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Date: Fri, 04 Oct 2013 10:53:35 +1000
From: Ryan Mallon <rmallon@...il.com>
To: Kees Cook <keescook@...omium.org>, Djalal Harouni <tixxdz@...ndz.org>
CC: Al Viro <viro@...iv.linux.org.uk>, 
 "Eric W. Biederman" <ebiederm@...ssion.com>,
 Andrew Morton <akpm@...ux-foundation.org>, 
 Solar Designer <solar@...nwall.com>,
 Vasiliy Kulikov <segoon@...nwall.com>, 
 Linus Torvalds <torvalds@...ux-foundation.org>,
 Ingo Molnar <mingo@...nel.org>, LKML <linux-kernel@...r.kernel.org>, 
 "kernel-hardening@...ts.openwall.com" <kernel-hardening@...ts.openwall.com>,
 George Spelvin <linux@...izon.com>
Subject: Re: [PATCH 1/2] procfs: restore 0400 permissions on /proc/*/{syscall,stack,personality}

On 04/10/13 10:41, Kees Cook wrote:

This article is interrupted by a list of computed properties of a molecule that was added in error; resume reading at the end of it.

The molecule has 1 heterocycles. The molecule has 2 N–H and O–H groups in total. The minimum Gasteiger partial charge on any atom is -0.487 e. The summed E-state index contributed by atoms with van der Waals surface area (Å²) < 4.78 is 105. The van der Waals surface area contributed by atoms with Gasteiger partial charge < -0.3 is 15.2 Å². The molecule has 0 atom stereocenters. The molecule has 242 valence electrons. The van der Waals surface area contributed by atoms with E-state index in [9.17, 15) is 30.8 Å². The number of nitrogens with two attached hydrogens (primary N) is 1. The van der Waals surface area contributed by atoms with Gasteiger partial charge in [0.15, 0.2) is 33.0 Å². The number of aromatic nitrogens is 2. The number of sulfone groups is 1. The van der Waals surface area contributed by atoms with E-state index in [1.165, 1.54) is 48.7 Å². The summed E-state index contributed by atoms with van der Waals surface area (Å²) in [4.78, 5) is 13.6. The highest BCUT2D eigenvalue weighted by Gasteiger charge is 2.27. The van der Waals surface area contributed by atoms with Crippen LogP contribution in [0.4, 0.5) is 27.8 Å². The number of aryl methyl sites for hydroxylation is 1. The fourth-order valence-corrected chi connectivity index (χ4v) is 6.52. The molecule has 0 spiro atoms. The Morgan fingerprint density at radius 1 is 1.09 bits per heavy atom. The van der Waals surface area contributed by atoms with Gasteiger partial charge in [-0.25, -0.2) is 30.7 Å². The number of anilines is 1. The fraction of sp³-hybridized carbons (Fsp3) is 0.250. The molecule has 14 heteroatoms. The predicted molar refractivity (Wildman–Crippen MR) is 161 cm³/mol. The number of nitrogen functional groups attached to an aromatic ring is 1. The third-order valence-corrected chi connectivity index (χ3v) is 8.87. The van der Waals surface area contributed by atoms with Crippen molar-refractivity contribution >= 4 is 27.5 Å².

> On Wed, Aug 28, 2013 at 1:49 PM, Kees Cook <keescook@...omium.org> wrote:

<snip>

> 
> BTW, this just came to my attention:
> http://marc.info/?l=linux-kernel&m=138049414321387&w=2
> 
> Same problem, just for /proc/kallsyms. This would benefit from the
> open vs read cred check as well, I think.

I was actually just about to put together a repost of this. Sorry I
missed you off the original Cc list, get_maintainer didn't list you.

I wanted to at least change the comment mentioning "badly written"
setuid binaries. That isn't really true, as George Spelvin pointed out,
even a setuid binary which opens the file with dropped priviledges, but
reads it after re-elevating privileges will be susceptible to this.

Setuid apps could be more precautious by doing the open + read into
memory of user files with the privileges dropped, so that once
privileges are re-elevated only the in-memory copy is used.

I still think in-kernel fixing is a good idea too though, since it
hardens against user-space setuid apps that don't do this. This was just
the simplest approach to fixing the problem that I could think of. I'm
open to suggestions for a better solution.

~Ryan



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